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Where idealism and realism don’t intersect

Mark Easley | Thursday, March 24, 2011

Is there still room for unions in 21st century America?

Despite what the left-wingers, lifetime union members and subscribers to Catholic social teaching will tell you, unionization is a crucial development of an industrializing civilization, a stage that America has passed for at least five decades now. Our great country of laws and lawsuits does a better job of protecting the working class than union bosses.  Don’t get me wrong, the developing world still needs unions. Unionization is stifled in China, and so are workers’ rights that people in Europe and the U.S. have enjoyed for years. As a multinational religion, Catholicism is right to spread the message of unions to where they are needed, however to say that these outdated vehicles of progress are still relevant in the developed world is naive.

If justice is what you are after, you have much greater rights as an individual these days than as a collective.  Unions are supposed to protect “the voice of the worker in the work place” however my voice rings just as loud with a trial lawyer and without the accompanying union fees. I don’t advocate everyone suing everyone to solve every little thing, but unfortunately many people get away with this these days and for better or for worse, that is the world we live in.

Have you heard of “mob mentality?”  Everyone thinks the same thing and you can’t really alter your opinion even if you might not necessarily agree. Well, a union is a mob. A union seeks higher wages and benefits from an employer.  What do you think happens when an employer agrees? Mob mentality kicks in and you ask for even higher wages and benefits. It worked once right? You feel empowered and part of something bigger than yourself.

The employer, who watches the numbers and the profits, eventually resists because they can’t afford the increases. Suddenly the mob is on the defensive and decides to strike or otherwise hold the company hostage until their requests (demands) are met. In any group you have greed, corporations or unions, and mob mentality will drive greed further. The employer can either cave to the demands, possibly endangering the competitiveness and life of the company, or seek cheaper labor elsewhere. The choice is usually pretty obvious. Boom! We just explained the entire outsourcing issue our country has faced the last few decades. Summary: Unions are largely to blame.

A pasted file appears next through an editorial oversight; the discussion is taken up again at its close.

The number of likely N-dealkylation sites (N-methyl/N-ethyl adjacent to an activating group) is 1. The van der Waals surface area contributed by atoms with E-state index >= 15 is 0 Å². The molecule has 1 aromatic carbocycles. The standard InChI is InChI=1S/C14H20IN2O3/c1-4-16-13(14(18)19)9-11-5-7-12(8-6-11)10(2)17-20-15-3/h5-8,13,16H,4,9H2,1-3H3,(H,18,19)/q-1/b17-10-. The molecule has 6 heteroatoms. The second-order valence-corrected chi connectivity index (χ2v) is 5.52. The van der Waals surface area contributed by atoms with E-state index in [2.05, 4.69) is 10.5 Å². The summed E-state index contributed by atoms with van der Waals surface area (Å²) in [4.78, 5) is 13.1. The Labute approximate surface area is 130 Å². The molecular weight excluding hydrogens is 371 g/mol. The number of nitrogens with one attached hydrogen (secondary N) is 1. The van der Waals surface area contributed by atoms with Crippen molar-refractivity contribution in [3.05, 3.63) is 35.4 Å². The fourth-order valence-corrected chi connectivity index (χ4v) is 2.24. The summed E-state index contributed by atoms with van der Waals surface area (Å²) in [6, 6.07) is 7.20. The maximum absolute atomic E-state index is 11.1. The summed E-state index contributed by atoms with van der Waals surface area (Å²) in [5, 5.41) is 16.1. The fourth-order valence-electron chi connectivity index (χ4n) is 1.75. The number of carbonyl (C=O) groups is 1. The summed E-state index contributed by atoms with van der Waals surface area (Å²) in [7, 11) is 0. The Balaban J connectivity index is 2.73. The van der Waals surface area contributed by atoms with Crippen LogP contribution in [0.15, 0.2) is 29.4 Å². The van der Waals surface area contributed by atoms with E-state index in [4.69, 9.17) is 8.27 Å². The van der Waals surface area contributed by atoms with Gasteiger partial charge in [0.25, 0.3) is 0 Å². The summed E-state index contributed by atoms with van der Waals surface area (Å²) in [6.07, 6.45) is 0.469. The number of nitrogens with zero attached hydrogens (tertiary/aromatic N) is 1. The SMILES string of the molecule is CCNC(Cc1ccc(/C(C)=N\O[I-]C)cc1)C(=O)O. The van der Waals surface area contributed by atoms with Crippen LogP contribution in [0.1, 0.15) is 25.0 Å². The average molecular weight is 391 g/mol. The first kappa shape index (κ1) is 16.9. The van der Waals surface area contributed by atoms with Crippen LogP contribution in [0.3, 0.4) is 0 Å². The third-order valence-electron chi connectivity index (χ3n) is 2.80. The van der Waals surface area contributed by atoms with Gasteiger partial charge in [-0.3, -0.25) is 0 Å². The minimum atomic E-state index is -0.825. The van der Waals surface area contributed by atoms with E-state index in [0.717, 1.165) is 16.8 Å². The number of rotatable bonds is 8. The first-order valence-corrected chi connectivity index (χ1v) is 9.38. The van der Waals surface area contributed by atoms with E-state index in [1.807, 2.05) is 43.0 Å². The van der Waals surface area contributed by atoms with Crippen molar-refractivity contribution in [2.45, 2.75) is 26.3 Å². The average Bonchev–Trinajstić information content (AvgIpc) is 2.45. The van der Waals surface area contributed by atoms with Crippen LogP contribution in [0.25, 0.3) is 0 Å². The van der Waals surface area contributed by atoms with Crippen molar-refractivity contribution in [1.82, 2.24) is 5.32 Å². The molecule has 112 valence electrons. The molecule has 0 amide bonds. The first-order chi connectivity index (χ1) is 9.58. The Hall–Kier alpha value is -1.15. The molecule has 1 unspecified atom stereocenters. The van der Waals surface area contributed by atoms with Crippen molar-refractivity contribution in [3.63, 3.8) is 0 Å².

Unions (and some have help from government policy) have made our industries uncompetitive. That’s why jobs get shipped overseas. Look at General Motors, also widely known as “Government Motors,” the classic example of unions destroying great American business. For years, autoworker unions have sapped the company dry, making it so inefficient that when the financial crisis hit, it declared bankruptcy. The bailout by the taxpayers was the only thing that could save the company, but frankly we should have let it go for being such a poorly run and union driven (as opposed to customer and shareholder driven) company. Any company with union labor will always be less competitive than a non-union competitor. Unions encourage short-term gains but long-term job losses for workers. They are a major factor in destroying businesses over the long term in today’s global economy.

If private sector unions bleed companies dry, then public sector unions bleed the taxpayers dry. The same inefficiencies and the same mob mentality apply except the taxpayers can’t choose to seek cheaper labor elsewhere. Negotiations are one-sided and benefits are given out like party favors by politicians. And when you try to enact reasonable cost cutting measures when the budget runs a deficit, the unions will protest and hold a state or country hostage in the process like we have seen in Wisconsin recently. That’s not a democracy, that’s a thugocracy.

The power is with the individual.  Educate yourself on what will make you successful and worry-free. Go into a high growth industry or learn in-demand skills. Get health insurance from your employer or make enough to afford your own.  Don’t get a pension, get a personal IRA and 401(K). Support right-to-work legislation or move to a right-to-work state and don’t join a union if you don’t need to. It’s a new world, and the ones that educate themselves will thrive.

Collective bargaining may be considered a right by some, but so is being stupid.  Some rights don’t have to be exercised.  And that is how Sue sees it.

Mark Easely is a junior computer science major. He can be reached at measley@nd.edu

The views expressed in this column are those of the author and not necessarily those of The Observer.